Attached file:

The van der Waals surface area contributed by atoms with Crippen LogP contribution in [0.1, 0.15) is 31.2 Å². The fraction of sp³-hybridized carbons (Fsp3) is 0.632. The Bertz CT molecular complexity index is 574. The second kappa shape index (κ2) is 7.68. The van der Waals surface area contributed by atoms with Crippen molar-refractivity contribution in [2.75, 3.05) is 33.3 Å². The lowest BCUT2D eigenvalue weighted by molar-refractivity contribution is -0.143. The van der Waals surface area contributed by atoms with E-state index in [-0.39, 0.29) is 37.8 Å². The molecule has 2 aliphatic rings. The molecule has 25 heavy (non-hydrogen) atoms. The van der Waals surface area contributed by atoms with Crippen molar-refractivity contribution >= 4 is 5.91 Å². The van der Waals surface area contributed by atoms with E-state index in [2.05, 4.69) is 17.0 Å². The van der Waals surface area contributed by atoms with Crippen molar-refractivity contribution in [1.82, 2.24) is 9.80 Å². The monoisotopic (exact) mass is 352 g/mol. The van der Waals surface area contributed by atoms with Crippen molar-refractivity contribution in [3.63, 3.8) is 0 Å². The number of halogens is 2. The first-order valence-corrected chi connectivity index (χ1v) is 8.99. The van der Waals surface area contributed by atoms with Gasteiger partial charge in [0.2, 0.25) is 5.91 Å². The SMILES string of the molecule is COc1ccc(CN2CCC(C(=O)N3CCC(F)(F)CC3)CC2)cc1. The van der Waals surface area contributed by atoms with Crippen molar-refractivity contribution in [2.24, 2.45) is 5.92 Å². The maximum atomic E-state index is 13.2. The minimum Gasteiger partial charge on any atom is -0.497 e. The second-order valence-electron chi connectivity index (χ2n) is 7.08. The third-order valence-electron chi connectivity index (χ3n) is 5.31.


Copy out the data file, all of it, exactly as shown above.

The van der Waals surface area contributed by atoms with Crippen LogP contribution in [0.1, 0.15) is 31.2 Å². The fraction of sp³-hybridized carbons (Fsp3) is 0.632. The Bertz CT molecular complexity index is 574. The second kappa shape index (κ2) is 7.68. The van der Waals surface area contributed by atoms with Crippen molar-refractivity contribution in [2.75, 3.05) is 33.3 Å². The lowest BCUT2D eigenvalue weighted by molar-refractivity contribution is -0.143. The van der Waals surface area contributed by atoms with E-state index in [-0.39, 0.29) is 37.8 Å². The molecule has 2 aliphatic rings. The molecule has 25 heavy (non-hydrogen) atoms. The van der Waals surface area contributed by atoms with Crippen molar-refractivity contribution >= 4 is 5.91 Å². The van der Waals surface area contributed by atoms with E-state index in [2.05, 4.69) is 17.0 Å². The van der Waals surface area contributed by atoms with Crippen molar-refractivity contribution in [1.82, 2.24) is 9.80 Å². The monoisotopic (exact) mass is 352 g/mol. The van der Waals surface area contributed by atoms with Crippen molar-refractivity contribution in [3.63, 3.8) is 0 Å². The number of halogens is 2. The first-order valence-corrected chi connectivity index (χ1v) is 8.99. The van der Waals surface area contributed by atoms with Gasteiger partial charge in [0.2, 0.25) is 5.91 Å². The SMILES string of the molecule is COc1ccc(CN2CCC(C(=O)N3CCC(F)(F)CC3)CC2)cc1. The van der Waals surface area contributed by atoms with Crippen molar-refractivity contribution in [2.24, 2.45) is 5.92 Å². The maximum atomic E-state index is 13.2. The minimum Gasteiger partial charge on any atom is -0.497 e. The second-order valence-electron chi connectivity index (χ2n) is 7.08. The third-order valence-electron chi connectivity index (χ3n) is 5.31.